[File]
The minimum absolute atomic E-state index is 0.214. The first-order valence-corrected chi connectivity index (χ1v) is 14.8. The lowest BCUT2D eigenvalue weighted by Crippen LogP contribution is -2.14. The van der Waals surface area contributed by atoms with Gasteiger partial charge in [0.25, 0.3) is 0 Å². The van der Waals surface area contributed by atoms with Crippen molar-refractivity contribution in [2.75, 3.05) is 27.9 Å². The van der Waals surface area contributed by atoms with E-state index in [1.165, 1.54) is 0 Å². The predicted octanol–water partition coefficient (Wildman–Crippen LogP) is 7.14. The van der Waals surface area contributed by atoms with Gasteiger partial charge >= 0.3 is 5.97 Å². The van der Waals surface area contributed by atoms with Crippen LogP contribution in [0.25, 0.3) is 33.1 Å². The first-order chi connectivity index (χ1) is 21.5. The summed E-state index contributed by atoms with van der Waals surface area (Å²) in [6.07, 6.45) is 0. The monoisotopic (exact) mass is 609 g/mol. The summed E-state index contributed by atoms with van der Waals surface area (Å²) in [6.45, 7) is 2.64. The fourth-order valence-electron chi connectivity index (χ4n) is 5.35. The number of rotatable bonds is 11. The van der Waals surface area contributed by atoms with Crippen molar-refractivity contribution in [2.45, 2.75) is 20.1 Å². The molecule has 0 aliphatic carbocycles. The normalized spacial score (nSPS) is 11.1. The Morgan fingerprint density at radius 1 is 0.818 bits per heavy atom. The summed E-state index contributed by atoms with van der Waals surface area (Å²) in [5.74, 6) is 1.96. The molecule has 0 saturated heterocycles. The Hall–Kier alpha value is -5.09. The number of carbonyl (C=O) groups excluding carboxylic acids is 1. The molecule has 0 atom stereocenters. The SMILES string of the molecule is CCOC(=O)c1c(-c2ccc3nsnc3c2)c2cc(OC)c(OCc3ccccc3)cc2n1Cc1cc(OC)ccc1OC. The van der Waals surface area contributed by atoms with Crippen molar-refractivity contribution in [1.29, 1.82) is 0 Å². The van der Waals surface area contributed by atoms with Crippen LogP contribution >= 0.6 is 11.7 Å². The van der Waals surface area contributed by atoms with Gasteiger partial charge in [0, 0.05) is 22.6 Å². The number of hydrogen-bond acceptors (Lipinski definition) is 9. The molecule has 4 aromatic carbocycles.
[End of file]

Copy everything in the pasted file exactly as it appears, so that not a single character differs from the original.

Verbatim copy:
The minimum absolute atomic E-state index is 0.214. The first-order valence-corrected chi connectivity index (χ1v) is 14.8. The lowest BCUT2D eigenvalue weighted by Crippen LogP contribution is -2.14. The van der Waals surface area contributed by atoms with Gasteiger partial charge in [0.25, 0.3) is 0 Å². The van der Waals surface area contributed by atoms with Crippen molar-refractivity contribution in [2.75, 3.05) is 27.9 Å². The van der Waals surface area contributed by atoms with E-state index in [1.165, 1.54) is 0 Å². The predicted octanol–water partition coefficient (Wildman–Crippen LogP) is 7.14. The van der Waals surface area contributed by atoms with Gasteiger partial charge >= 0.3 is 5.97 Å². The van der Waals surface area contributed by atoms with Crippen LogP contribution in [0.25, 0.3) is 33.1 Å². The first-order chi connectivity index (χ1) is 21.5. The summed E-state index contributed by atoms with van der Waals surface area (Å²) in [6.07, 6.45) is 0. The monoisotopic (exact) mass is 609 g/mol. The summed E-state index contributed by atoms with van der Waals surface area (Å²) in [6.45, 7) is 2.64. The fourth-order valence-electron chi connectivity index (χ4n) is 5.35. The number of rotatable bonds is 11. The van der Waals surface area contributed by atoms with Crippen molar-refractivity contribution in [2.45, 2.75) is 20.1 Å². The molecule has 0 aliphatic carbocycles. The normalized spacial score (nSPS) is 11.1. The Morgan fingerprint density at radius 1 is 0.818 bits per heavy atom. The summed E-state index contributed by atoms with van der Waals surface area (Å²) in [5.74, 6) is 1.96. The molecule has 0 saturated heterocycles. The Hall–Kier alpha value is -5.09. The number of carbonyl (C=O) groups excluding carboxylic acids is 1. The molecule has 0 atom stereocenters. The SMILES string of the molecule is CCOC(=O)c1c(-c2ccc3nsnc3c2)c2cc(OC)c(OCc3ccccc3)cc2n1Cc1cc(OC)ccc1OC. The van der Waals surface area contributed by atoms with Crippen molar-refractivity contribution in [1.29, 1.82) is 0 Å². The van der Waals surface area contributed by atoms with Crippen LogP contribution >= 0.6 is 11.7 Å². The van der Waals surface area contributed by atoms with Gasteiger partial charge in [0, 0.05) is 22.6 Å². The number of hydrogen-bond acceptors (Lipinski definition) is 9. The molecule has 4 aromatic carbocycles.